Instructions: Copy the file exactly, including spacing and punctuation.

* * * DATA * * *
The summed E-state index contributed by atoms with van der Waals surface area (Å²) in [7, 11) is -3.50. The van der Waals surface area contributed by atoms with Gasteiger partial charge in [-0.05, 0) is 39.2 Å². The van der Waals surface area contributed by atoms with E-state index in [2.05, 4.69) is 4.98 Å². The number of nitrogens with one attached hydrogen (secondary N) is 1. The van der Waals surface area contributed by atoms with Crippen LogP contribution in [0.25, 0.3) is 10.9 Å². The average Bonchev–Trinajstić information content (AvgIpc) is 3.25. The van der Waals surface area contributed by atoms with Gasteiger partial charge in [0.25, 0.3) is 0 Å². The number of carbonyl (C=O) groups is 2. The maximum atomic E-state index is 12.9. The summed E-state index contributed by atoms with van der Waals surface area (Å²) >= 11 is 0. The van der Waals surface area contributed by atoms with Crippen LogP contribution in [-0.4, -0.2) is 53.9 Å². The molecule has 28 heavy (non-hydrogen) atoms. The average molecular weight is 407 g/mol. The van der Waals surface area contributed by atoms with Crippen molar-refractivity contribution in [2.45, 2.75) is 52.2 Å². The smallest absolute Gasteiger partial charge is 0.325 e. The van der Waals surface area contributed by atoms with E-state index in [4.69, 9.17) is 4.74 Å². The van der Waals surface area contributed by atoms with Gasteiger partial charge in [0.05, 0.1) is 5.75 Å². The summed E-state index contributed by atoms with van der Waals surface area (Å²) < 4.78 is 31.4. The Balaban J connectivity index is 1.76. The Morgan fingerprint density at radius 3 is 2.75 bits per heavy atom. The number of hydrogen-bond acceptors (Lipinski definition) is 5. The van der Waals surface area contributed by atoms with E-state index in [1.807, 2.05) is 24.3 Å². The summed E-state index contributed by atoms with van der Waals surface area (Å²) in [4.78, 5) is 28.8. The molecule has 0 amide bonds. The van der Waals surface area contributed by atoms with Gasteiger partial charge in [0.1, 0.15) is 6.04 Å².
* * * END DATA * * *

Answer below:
The summed E-state index contributed by atoms with van der Waals surface area (Å²) in [7, 11) is -3.50. The van der Waals surface area contributed by atoms with Gasteiger partial charge in [-0.05, 0) is 39.2 Å². The van der Waals surface area contributed by atoms with E-state index in [2.05, 4.69) is 4.98 Å². The number of nitrogens with one attached hydrogen (secondary N) is 1. The van der Waals surface area contributed by atoms with Crippen LogP contribution in [0.25, 0.3) is 10.9 Å². The average Bonchev–Trinajstić information content (AvgIpc) is 3.25. The van der Waals surface area contributed by atoms with Gasteiger partial charge in [0.25, 0.3) is 0 Å². The number of carbonyl (C=O) groups is 2. The maximum atomic E-state index is 12.9. The summed E-state index contributed by atoms with van der Waals surface area (Å²) >= 11 is 0. The van der Waals surface area contributed by atoms with Crippen LogP contribution in [-0.4, -0.2) is 53.9 Å². The molecule has 28 heavy (non-hydrogen) atoms. The average molecular weight is 407 g/mol. The van der Waals surface area contributed by atoms with Crippen molar-refractivity contribution in [2.45, 2.75) is 52.2 Å². The smallest absolute Gasteiger partial charge is 0.325 e. The van der Waals surface area contributed by atoms with E-state index in [4.69, 9.17) is 4.74 Å². The van der Waals surface area contributed by atoms with Gasteiger partial charge in [0.05, 0.1) is 5.75 Å². The summed E-state index contributed by atoms with van der Waals surface area (Å²) < 4.78 is 31.4. The Balaban J connectivity index is 1.76. The Morgan fingerprint density at radius 3 is 2.75 bits per heavy atom. The number of hydrogen-bond acceptors (Lipinski definition) is 5. The van der Waals surface area contributed by atoms with E-state index in [1.807, 2.05) is 24.3 Å². The summed E-state index contributed by atoms with van der Waals surface area (Å²) in [4.78, 5) is 28.8. The molecule has 0 amide bonds. The van der Waals surface area contributed by atoms with Gasteiger partial charge in [0.1, 0.15) is 6.04 Å².